NELF pro-business advocacy featured in Western Massachusetts’ WWLP-TV22
Region’s fiscal groups focus on energy, taxes
by: By Sam Drysdale- State House News Service
OSTON, Mass. (WWLP)–Business-minded, small government groups from each New England state think it’s critical to “start working together as a region” to address cost of living issues, high energy prices and economic competitiveness.
The groups met at the Hampshire House in Boston on Tuesday to discuss bringing more natural gas to the Northeast states and relying on nuclear energy, rather than wind and solar renewable alternatives, to prevent energy shortages and bring down home heating costs.
“There might be an environmental left movement out there, but there’s a freedom, pro-energy movement forming here in New England as well,” said Mike Stenhouse, founder and CEO of “free-enterprise public policy think tank” Rhode Island Center for Freedom and Prosperity.
The advocates said the region is suffering from a natural gas shortage partially caused by shutting down nuclear power plants in favor of other renewable forms of energy and limited gas pipelines that serve New England.
“From the moment the first human being stepped foot in New England… one of their top concerns, if not their number one, is how do we survive the winter?” said Drew Cline of the Josiah Bartlett Center for Public Policy. “We have developed the technology to the point that we no longer have to worry about surviving the cold or the extreme heat. We have technology to electrify and heat every home in New England every day. The fact that we’re at risk every single winter of rolling blackouts is not a technological problem, we solved it from a technological standpoint, it is a public policy problem.”
ISO-New England said in December that it does not anticipate calling for controlled power outages this winter and predicts New England should have adequate electricity supplies under mild and moderate weather conditions, while prolonged cold snaps would pose system reliability risks.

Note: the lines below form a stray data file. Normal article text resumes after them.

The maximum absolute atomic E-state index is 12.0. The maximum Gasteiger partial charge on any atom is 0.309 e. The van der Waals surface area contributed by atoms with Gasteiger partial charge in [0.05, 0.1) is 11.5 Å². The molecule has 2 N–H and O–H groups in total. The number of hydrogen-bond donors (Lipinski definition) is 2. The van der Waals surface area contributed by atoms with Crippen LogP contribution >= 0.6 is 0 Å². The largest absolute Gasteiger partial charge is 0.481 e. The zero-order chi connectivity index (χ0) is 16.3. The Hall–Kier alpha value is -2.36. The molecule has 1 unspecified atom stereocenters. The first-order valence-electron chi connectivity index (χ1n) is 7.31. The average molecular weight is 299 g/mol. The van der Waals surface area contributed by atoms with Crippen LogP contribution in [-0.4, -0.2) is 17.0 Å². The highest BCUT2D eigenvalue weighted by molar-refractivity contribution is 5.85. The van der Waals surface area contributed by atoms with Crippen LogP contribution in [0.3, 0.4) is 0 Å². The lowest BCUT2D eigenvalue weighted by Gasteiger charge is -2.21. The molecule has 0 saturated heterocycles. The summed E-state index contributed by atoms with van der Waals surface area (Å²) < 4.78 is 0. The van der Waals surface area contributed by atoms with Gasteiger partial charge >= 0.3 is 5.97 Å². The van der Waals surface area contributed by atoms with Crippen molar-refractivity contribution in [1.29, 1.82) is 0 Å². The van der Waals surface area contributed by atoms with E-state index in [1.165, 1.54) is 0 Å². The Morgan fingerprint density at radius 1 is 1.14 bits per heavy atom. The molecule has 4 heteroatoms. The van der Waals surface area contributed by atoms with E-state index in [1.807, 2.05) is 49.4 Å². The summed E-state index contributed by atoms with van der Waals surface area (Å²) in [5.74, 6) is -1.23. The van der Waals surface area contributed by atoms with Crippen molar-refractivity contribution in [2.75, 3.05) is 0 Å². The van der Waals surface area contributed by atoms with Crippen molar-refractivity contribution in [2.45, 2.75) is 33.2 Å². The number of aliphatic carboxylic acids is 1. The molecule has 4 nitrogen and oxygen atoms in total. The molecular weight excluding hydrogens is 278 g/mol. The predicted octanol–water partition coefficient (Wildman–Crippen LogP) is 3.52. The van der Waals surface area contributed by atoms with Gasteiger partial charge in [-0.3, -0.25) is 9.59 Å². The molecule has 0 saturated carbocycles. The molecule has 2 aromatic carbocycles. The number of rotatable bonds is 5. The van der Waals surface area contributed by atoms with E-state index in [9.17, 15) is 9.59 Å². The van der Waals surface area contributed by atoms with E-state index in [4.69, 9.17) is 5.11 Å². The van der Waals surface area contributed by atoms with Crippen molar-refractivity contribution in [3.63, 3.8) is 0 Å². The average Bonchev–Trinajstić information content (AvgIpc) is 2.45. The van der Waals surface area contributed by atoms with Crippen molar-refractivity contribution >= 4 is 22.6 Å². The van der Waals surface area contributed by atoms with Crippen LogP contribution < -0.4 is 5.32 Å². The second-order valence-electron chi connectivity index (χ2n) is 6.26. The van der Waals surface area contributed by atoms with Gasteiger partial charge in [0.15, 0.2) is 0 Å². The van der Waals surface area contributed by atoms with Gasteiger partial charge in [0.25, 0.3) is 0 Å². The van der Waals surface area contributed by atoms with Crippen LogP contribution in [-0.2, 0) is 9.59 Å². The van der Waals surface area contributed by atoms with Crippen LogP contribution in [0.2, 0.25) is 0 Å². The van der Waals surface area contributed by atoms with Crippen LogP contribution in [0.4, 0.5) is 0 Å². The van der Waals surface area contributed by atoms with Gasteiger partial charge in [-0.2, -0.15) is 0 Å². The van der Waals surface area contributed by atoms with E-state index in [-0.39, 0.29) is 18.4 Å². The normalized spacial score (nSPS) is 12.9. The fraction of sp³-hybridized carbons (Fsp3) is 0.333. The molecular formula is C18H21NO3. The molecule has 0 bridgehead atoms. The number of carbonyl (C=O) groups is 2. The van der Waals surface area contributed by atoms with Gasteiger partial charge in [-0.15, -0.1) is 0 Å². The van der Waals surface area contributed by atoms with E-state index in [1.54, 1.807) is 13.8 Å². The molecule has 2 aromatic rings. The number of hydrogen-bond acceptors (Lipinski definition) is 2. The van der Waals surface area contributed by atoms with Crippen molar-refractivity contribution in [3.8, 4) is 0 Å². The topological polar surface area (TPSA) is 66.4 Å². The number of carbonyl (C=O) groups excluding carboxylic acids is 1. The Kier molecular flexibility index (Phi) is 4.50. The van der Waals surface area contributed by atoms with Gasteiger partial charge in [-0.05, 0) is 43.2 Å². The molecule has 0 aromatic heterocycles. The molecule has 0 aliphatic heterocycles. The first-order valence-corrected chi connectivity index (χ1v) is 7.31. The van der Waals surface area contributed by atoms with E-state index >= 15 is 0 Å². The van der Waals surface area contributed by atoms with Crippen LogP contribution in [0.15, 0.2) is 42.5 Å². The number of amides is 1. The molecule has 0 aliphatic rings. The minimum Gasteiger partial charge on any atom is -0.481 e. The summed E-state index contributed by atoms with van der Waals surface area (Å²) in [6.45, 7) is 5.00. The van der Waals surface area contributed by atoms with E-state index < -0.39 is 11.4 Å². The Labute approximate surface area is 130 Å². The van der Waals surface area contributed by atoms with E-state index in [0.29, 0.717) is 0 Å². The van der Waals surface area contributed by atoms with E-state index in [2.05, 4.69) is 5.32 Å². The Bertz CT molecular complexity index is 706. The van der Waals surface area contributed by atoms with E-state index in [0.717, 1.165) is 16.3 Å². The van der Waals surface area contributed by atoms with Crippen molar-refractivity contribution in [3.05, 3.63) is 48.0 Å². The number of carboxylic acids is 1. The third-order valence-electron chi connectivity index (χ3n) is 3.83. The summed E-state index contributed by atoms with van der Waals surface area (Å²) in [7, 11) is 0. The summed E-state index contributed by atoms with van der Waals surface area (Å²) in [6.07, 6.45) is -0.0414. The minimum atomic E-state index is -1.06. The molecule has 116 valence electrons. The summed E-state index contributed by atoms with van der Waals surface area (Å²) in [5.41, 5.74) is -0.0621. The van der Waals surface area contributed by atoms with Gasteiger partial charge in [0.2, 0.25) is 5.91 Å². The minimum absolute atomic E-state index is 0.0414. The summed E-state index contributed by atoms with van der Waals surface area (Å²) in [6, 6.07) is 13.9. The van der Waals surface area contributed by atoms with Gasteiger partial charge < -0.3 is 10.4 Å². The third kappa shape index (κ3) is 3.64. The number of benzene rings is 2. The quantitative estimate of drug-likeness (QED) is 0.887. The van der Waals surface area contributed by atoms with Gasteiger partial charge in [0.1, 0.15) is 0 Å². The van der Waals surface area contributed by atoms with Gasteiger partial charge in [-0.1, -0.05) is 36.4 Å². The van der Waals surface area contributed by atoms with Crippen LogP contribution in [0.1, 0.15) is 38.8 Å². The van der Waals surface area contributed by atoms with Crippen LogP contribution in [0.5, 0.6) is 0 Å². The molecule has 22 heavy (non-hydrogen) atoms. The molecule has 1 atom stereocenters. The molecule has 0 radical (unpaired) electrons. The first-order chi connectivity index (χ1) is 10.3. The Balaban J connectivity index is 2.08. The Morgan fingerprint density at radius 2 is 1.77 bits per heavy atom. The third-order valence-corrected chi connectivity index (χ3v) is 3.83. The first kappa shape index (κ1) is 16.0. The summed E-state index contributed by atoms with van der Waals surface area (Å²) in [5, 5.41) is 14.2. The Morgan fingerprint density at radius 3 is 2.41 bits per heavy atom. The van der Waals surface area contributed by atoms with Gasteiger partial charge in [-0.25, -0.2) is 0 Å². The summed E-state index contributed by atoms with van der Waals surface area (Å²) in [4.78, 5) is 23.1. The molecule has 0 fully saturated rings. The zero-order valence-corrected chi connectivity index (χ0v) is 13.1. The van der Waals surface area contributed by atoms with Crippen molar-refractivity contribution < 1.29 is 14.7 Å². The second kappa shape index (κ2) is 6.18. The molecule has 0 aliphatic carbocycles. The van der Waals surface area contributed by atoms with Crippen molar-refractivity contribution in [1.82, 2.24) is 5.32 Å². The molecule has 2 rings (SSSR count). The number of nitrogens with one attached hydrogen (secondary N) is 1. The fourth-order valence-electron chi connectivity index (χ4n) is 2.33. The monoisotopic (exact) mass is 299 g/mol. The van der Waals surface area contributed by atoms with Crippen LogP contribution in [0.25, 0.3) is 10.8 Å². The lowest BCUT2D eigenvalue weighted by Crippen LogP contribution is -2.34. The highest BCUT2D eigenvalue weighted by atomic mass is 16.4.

Though the winter season has so far been moderate, home heating costs are on the rise in the region and nationally as the price of natural gas has increased worldwide. Rising costs on power bills have jumped 25 percent in each of the last two years, said Nick Murray of the Maine Policy Institute. “This is really not sustainable,” he said.
Gov. Maura Healey said at a visit to UMass Dartmouth last week that high energy costs are being driven by the fossil fuel industry, a notion she often cited on the campaign trail when asked about shutting down a pipeline through Western Massachusetts when she was attorney general.
“There’s a reason that people are paying so much in heating bills and electric bills. It’s because we’ve been hostage to the fossil fuel industry for so long,” Healey said at the Dartmouth event.
Lisa Linowes, executive director at WindAction Group, which focuses on policy issues associated with industrial wind development, said the region’s high energy prices could be attributed partially to a move away from nuclear energy towards other renewable sources such as wind and solar. Linowes, who is also a member of the Save Right Whales Coalition Group, said large offshore wind projects proposed off the coast of Cape Cod would result in “the largest industrialization of our ocean waters.”